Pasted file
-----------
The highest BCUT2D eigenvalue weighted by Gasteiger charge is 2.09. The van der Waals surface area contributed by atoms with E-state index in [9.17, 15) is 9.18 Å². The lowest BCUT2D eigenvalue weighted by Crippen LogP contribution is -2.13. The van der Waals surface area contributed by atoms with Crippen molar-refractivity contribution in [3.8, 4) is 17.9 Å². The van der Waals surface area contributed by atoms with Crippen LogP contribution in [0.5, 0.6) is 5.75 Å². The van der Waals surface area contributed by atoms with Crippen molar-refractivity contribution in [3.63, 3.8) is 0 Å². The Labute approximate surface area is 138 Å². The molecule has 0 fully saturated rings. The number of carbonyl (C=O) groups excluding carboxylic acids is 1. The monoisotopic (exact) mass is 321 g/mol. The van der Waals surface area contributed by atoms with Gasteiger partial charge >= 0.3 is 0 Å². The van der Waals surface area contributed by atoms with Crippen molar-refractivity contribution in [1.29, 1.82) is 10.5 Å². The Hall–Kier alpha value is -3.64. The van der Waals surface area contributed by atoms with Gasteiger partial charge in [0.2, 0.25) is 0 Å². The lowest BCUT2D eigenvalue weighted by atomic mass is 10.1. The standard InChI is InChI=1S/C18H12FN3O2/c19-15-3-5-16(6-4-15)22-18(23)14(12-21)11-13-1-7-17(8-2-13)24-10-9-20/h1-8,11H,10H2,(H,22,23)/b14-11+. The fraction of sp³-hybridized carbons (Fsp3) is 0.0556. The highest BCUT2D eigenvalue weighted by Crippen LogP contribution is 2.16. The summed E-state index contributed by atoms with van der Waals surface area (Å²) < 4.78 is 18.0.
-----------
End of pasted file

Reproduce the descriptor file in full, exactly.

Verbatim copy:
The highest BCUT2D eigenvalue weighted by Gasteiger charge is 2.09. The van der Waals surface area contributed by atoms with E-state index in [9.17, 15) is 9.18 Å². The lowest BCUT2D eigenvalue weighted by Crippen LogP contribution is -2.13. The van der Waals surface area contributed by atoms with Crippen molar-refractivity contribution in [3.8, 4) is 17.9 Å². The van der Waals surface area contributed by atoms with Crippen LogP contribution in [0.5, 0.6) is 5.75 Å². The van der Waals surface area contributed by atoms with Crippen molar-refractivity contribution in [3.63, 3.8) is 0 Å². The Labute approximate surface area is 138 Å². The molecule has 0 fully saturated rings. The number of carbonyl (C=O) groups excluding carboxylic acids is 1. The monoisotopic (exact) mass is 321 g/mol. The van der Waals surface area contributed by atoms with Gasteiger partial charge >= 0.3 is 0 Å². The van der Waals surface area contributed by atoms with Crippen molar-refractivity contribution in [1.29, 1.82) is 10.5 Å². The Hall–Kier alpha value is -3.64. The van der Waals surface area contributed by atoms with Gasteiger partial charge in [0.2, 0.25) is 0 Å². The lowest BCUT2D eigenvalue weighted by atomic mass is 10.1. The standard InChI is InChI=1S/C18H12FN3O2/c19-15-3-5-16(6-4-15)22-18(23)14(12-21)11-13-1-7-17(8-2-13)24-10-9-20/h1-8,11H,10H2,(H,22,23)/b14-11+. The fraction of sp³-hybridized carbons (Fsp3) is 0.0556. The highest BCUT2D eigenvalue weighted by Crippen LogP contribution is 2.16. The summed E-state index contributed by atoms with van der Waals surface area (Å²) < 4.78 is 18.0.